Note that the cartilage produced through Microfracture is prone to breakdown after an extended period because it is not as tough as naturally formed cartilage.
Tell your surgeon if you are taking any medications, herbs or supplements without a prescription. Ask your surgeon which, if any, are safe to take up to the date of the procedure. You may have to stop taking medications that might hinder the ability of your blood to clot such as naproxen, ibuprofen and aspirin.
Also let your surgeon know whether you’ve had a cold, fever or any illness before the procedure. Tell him whether you have more than one or two alcoholic drinks daily, or whether you smoke. If you do smoke, do your best to stop, because smoking can hinder the healing process for your bones and surgical wounds.
If you have medical conditions such as diabetes or heart issues you will have to see the specialists who treat you for them before having the procedure.
It generally takes several months to make a full recovery from a cartilage regeneration procedure, during which time the surgeon may do follow-up monitoring to make sure the cartilage is adapting properly. To facilitate recovery from the Microfracture procedure, full co-operation with the rehabilitation programme following surgery will be necessary.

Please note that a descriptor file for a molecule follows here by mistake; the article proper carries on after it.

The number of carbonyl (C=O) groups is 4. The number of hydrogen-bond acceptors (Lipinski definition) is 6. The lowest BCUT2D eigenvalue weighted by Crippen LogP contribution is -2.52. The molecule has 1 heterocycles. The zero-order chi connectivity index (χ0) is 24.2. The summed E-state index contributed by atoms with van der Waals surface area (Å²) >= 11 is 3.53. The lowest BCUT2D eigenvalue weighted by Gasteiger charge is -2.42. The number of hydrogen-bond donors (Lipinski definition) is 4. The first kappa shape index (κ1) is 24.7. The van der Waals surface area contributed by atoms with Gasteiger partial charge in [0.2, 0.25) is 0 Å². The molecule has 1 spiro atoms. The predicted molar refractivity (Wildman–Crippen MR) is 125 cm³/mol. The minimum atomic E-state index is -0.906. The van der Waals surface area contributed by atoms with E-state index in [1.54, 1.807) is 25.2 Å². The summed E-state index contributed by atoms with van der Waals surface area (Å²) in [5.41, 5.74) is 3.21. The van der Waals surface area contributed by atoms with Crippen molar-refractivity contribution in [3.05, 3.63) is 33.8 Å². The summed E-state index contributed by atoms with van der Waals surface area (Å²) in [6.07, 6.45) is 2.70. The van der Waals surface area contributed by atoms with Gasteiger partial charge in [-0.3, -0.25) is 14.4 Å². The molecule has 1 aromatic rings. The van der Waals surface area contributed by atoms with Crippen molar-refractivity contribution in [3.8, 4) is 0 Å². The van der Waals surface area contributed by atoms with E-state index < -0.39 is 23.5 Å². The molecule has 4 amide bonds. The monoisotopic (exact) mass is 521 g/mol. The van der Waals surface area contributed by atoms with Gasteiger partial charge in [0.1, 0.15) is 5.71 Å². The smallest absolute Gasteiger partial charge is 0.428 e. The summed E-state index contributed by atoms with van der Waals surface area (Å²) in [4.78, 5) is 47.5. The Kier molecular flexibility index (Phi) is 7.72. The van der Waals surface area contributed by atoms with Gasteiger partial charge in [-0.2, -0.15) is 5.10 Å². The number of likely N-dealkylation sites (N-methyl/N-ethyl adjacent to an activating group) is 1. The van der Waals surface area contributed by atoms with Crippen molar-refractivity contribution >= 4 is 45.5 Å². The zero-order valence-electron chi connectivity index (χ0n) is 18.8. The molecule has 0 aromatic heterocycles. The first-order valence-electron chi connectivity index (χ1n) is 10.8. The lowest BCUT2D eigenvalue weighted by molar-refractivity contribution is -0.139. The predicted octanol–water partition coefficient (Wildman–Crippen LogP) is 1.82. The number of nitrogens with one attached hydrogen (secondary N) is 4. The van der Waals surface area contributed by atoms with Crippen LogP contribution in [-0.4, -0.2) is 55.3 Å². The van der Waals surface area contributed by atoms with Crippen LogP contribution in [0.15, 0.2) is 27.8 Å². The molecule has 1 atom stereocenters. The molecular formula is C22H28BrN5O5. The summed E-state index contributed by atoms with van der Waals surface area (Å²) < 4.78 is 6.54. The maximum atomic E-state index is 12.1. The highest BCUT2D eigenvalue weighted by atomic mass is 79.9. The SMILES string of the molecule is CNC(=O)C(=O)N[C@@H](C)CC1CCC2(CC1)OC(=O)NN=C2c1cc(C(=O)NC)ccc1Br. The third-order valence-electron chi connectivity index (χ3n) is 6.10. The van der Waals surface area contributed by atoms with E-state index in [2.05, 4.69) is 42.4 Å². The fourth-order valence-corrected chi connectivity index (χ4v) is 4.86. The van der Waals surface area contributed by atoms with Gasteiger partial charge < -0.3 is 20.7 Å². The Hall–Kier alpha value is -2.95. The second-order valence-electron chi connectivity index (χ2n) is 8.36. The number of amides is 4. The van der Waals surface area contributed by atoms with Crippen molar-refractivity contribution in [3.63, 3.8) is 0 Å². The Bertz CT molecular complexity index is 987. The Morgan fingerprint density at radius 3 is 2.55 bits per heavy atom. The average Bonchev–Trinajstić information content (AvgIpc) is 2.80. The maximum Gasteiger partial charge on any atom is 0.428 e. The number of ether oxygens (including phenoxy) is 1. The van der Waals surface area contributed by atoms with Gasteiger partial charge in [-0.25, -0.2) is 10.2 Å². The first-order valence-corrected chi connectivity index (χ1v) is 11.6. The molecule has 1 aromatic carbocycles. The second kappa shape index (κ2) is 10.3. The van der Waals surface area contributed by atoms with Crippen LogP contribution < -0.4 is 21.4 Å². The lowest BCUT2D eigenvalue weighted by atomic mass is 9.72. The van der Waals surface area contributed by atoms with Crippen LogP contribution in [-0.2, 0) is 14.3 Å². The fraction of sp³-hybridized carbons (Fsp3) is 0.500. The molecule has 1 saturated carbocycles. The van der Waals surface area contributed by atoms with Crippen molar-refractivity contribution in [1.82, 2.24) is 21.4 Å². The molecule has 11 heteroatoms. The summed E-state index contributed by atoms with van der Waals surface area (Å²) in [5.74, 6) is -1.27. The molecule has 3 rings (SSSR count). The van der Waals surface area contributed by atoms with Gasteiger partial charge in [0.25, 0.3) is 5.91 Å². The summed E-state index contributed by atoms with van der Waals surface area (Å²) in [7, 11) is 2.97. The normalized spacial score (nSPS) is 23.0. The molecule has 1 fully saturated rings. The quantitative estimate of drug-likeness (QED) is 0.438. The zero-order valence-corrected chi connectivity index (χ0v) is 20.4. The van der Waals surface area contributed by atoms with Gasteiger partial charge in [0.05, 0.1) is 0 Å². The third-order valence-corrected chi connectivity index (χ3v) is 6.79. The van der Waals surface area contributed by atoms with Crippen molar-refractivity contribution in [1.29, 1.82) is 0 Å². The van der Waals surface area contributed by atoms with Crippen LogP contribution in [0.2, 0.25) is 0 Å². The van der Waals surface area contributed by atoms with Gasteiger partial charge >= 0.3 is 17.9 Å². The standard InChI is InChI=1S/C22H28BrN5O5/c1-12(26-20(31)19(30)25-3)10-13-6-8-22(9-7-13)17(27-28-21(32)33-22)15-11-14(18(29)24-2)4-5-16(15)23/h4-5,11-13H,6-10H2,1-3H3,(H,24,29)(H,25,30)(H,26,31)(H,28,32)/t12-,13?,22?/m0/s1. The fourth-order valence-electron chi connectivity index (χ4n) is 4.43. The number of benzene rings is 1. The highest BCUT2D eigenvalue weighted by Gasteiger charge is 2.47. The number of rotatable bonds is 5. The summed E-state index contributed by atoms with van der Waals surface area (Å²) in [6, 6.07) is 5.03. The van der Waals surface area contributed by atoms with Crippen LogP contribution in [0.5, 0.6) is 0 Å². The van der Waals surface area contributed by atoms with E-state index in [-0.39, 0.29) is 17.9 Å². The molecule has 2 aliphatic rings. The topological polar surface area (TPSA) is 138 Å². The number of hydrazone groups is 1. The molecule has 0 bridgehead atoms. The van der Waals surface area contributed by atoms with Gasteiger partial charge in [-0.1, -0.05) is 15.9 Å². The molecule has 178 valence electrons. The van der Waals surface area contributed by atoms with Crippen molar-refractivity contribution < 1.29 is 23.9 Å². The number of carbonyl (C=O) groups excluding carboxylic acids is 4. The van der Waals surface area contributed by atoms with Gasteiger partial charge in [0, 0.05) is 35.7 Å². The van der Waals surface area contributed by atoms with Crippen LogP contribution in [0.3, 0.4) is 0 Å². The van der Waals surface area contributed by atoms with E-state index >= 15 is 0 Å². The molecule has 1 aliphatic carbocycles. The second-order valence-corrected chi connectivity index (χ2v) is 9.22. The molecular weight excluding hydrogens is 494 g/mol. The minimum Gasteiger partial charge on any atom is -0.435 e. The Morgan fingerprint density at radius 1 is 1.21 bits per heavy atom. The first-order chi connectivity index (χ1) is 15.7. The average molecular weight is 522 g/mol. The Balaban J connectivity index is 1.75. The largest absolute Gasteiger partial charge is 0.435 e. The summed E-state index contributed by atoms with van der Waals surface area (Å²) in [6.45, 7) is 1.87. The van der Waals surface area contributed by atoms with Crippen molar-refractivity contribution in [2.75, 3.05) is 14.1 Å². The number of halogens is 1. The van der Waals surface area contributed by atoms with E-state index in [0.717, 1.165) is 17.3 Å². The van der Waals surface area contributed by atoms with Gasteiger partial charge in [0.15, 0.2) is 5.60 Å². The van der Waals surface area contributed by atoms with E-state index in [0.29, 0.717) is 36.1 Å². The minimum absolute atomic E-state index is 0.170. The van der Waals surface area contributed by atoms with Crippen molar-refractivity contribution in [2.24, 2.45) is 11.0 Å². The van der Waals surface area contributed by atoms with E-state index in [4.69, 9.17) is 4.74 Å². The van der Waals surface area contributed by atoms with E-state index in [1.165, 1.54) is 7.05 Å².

This includes the use of a continuous passive motion (CPM) machine, or bending and straightening exercises. Using crutches will be recommended for about six to eight weeks, provided that minimum weight is placed on the injured leg. Other exercises include movements in deep water and using a stationary bike as early as one to two weeks following the procedure.
The exercises may gradually become more strenuous after eight to 16 weeks, but it is important not to play any sports involving jumping and pivoting for four to six months after surgery. Get the approval of the surgeon first before attempting to return to these sports.
Pain is your body’s way of telling you that something is not right. Don’t just brush it off and risk the chance of compromising your movement and interupting your daily activities. Get it checked today for the right intervention the soonest possible time. Book your appointment with Dr. Dutton, here.